Editor’s note: This story is part of an occasional Milwaukee Neighborhood News Service series that highlights groups and people worth knowing in Milwaukee. To nominate a person or a group, email firstname.lastname@example.org and put “Spotlight” in the subject line.
Three students from the Medical College of Wisconsin have made it their mission to raise awareness of health disparities in the Hmong community through a partnership with Nyob Zoo Milwaukee TV
James Wu, along with Jacey Sirinit and Mai’ana Feuerborn, both second-year students and members of the MCW chapter of the Asian Pacific American Medical Association, put together five-minute health segments that air the last Sunday of the month at 8:30 a.m. on WDJT-TV (Channel 58) or on WMLW-TV (Channel 49). The shows are later posted on Facebook.
“A lot of times, especially in American politics, a big group such as Asians are homogenized into one entity,” said Wu, a third-year medical student.
He said problems can arise when the socioeconomic standing or health outcomes of only one Asian population, which may be better than the average American, are recognized.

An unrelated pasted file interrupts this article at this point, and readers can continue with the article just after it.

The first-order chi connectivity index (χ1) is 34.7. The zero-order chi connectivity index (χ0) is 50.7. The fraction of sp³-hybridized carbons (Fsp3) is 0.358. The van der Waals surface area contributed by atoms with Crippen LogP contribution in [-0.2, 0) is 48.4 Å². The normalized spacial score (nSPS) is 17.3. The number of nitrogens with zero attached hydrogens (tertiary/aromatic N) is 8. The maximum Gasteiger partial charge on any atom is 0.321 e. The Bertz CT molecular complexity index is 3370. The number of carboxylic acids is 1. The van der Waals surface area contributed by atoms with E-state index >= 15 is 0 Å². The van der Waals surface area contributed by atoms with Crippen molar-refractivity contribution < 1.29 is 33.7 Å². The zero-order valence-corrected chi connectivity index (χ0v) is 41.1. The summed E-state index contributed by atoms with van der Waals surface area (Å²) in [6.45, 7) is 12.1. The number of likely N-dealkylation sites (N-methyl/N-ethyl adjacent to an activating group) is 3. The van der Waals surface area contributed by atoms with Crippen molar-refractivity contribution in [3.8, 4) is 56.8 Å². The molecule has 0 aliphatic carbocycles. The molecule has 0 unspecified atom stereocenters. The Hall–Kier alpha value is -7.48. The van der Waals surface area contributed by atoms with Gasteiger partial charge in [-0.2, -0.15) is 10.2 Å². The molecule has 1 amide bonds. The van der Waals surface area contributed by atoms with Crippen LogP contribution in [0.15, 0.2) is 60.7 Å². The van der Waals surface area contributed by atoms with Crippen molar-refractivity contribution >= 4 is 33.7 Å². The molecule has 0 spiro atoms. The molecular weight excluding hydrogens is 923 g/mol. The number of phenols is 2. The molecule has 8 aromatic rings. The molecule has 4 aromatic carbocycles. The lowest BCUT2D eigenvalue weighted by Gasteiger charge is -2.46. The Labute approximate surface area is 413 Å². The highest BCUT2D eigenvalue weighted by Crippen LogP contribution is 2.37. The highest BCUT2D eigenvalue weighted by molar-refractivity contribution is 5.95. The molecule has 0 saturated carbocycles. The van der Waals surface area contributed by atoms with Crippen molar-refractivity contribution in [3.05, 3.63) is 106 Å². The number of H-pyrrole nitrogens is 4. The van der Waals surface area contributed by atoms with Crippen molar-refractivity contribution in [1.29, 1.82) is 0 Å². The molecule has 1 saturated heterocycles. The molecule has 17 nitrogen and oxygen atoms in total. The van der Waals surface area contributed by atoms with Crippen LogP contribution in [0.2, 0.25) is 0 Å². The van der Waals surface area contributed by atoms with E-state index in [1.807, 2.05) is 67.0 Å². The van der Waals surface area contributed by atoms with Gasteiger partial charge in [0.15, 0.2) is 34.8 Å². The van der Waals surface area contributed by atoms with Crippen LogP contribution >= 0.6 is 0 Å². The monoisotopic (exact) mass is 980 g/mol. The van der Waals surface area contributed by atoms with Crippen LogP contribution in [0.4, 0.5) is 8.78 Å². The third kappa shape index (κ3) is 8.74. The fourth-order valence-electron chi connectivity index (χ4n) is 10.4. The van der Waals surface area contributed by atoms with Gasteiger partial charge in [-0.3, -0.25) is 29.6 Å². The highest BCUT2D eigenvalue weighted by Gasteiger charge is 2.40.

“When that is used as a measuring stick for all Asian populations, then a lot of populations that are less well-off are lost in the mix and not looked after, or their issues are not addressed,” Wu said, adding that this is the case of the Hmong population in Milwaukee.
Hmong refugees from Laos started coming to the United States in 1970s following the Vietnam War. Wisconsin has the third-largest Hmong population in the United States after California and Minnesota.
Wu pitched the idea for a television segment centered on Hmong health topics to Thay and Dawn Yang, CEO and general manager, respectively, of Nyob Zoo Milwaukee TV.
The MCW students have put together five health segments covering hypertension, alcoholism, depression, diabetes and hepatitis B, and are planning five new segments. The segments are being sponsored by Froedtert & the Medical College of Wisconsin.
Sirinit said the main goal of the show is for its viewers to feel comfortable enough to reach out when they recognize something that may be a concern.
Health education, Feuerborn said, is important to create trust between doctor and patient.
“I like the TV program because it’s not about sensationalizing or scaring people into going to the doctor,” she said. “I think a more powerful and maybe ethical way is to give people information and allowing them to make their own decisions confidently.”